Oakmont Country Club is one of the most historic venues in golf, and as it proudly states, it’s the toughest course in America. It will host its record ninth U.S. Open in June, two more than Baltusrol Golf Club in New Jersey. The last time Oakmont was in the spotlight, Angel Cabrera won the 2007 U.S. Open by one shot over Tiger Woods and Jim Furyk. Here’s a rundown of everything you need to know about the fabled track.
When and Where
Oakmont will host the U.S. Open on June 16-19. The course is located in Pennsylvania, just outside of Pittsburgh. It’s original design was created by the club’s founder, Henry Fownes, back in 1903. Robert Trent Jones Sr. and Arnold Palmer have done renovation work on the course as well.
2007: Angel Cabrera (+5)
1994: Ernie Els (-5)
1983: Larry Nelson (-4)
1973: Johnny Miller: (-5)
1962: Jack Nicklaus: (-1)
1953: Ben Hogan (-5)
1935: Sam Parks Jr. (+11)
1927: Tommy Armour (+13)
The course has also hosted three PGAs, five U.S. Amateurs, two U.S. Women’s Open and three NCAA championships.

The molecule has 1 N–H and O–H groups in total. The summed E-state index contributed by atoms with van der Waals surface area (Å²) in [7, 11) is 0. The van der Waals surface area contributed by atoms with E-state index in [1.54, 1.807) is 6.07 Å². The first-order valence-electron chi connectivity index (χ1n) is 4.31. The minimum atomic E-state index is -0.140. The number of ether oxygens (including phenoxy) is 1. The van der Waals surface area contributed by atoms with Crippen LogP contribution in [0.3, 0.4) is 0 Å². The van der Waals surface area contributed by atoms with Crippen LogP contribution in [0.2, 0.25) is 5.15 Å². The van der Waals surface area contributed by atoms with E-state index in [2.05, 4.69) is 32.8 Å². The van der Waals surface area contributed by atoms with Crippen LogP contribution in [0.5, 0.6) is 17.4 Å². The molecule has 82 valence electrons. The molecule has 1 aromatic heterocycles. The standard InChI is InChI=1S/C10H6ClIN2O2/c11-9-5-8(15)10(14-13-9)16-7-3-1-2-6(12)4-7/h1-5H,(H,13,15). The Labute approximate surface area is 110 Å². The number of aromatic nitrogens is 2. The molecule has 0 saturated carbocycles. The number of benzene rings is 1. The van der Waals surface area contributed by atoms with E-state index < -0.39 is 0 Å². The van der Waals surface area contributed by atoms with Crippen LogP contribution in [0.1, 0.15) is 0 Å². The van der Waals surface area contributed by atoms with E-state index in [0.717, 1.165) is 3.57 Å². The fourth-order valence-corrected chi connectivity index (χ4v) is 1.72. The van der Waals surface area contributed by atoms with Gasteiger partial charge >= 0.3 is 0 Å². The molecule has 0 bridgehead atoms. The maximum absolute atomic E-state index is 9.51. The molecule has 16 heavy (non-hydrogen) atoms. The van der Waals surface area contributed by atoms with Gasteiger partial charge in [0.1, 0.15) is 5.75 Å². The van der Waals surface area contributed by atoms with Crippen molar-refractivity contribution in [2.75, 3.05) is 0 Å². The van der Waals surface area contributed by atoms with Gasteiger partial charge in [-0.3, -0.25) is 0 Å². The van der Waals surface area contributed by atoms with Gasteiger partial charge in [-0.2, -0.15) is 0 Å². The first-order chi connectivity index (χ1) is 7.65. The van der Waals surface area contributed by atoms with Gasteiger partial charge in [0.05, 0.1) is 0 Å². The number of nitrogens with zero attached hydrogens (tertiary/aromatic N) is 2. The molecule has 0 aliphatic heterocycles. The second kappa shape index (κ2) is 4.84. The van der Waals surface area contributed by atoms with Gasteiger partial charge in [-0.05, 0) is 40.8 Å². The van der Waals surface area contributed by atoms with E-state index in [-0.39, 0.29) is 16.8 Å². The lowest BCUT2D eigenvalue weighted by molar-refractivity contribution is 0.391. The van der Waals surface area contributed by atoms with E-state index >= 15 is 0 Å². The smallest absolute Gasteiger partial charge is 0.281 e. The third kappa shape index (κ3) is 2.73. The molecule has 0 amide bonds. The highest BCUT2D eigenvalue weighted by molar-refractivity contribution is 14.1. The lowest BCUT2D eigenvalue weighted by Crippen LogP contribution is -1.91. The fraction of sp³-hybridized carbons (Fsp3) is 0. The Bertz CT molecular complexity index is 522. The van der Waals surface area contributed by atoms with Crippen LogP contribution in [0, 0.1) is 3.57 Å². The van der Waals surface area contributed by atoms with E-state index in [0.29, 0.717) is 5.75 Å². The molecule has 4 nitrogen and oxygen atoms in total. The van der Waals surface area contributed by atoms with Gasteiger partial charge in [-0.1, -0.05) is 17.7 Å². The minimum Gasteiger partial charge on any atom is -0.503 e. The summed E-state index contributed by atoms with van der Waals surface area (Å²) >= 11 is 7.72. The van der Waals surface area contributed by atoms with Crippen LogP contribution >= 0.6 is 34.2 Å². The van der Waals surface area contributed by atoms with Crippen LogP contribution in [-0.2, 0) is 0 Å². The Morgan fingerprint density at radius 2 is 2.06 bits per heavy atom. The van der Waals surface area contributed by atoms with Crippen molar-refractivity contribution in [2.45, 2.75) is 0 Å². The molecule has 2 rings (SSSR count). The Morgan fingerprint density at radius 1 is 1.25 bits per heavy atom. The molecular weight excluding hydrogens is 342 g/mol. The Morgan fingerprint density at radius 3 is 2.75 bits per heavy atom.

In Golf Magazine’s Top 100 Courses in the World most recent ranking, Oakmont came in at No. 8. It’s one of the highest-ranked courses in the world, even though it’s inland, losing the advantage of sea views and linksy turf.
From course expert Joe Passov: “No course on earth plays so much viciously harder than it looks than Oakmont. No trees, no water, few forced carries and huge greens normally add up to a sea of red numbers for the game’s best, but not here. Not with the ferocity of these greens (which they actually slow down for U.S. Opens), a lethal combination of speed, contour and firmness, plus brutal rough and more than 200 bunkers. Gene Sarazen described Oakmont as possessing ‘all the charm of a sock to the head.’ Echoed Johnny Miller, ‘It’s the most difficult test of golf in America.’ And that’s coming from two guys who won majors here.”
Claim to Fame
The signature aspect of Oakmont is the church pew bunkers on the 3rd and 4th holes. Thin strips of bunker alternate with grass to create one giant hazard that is near impossible to escape. It’s easily the most photographed part of the course. Oakmont was also the site of Johnny Miller’s historic round of 63 in 1973. (You may have heard of it.) Miller’s round stands in a tie as the lowest round ever recorded in a major. He did so on Sunday to win by one stroke over John Schlee.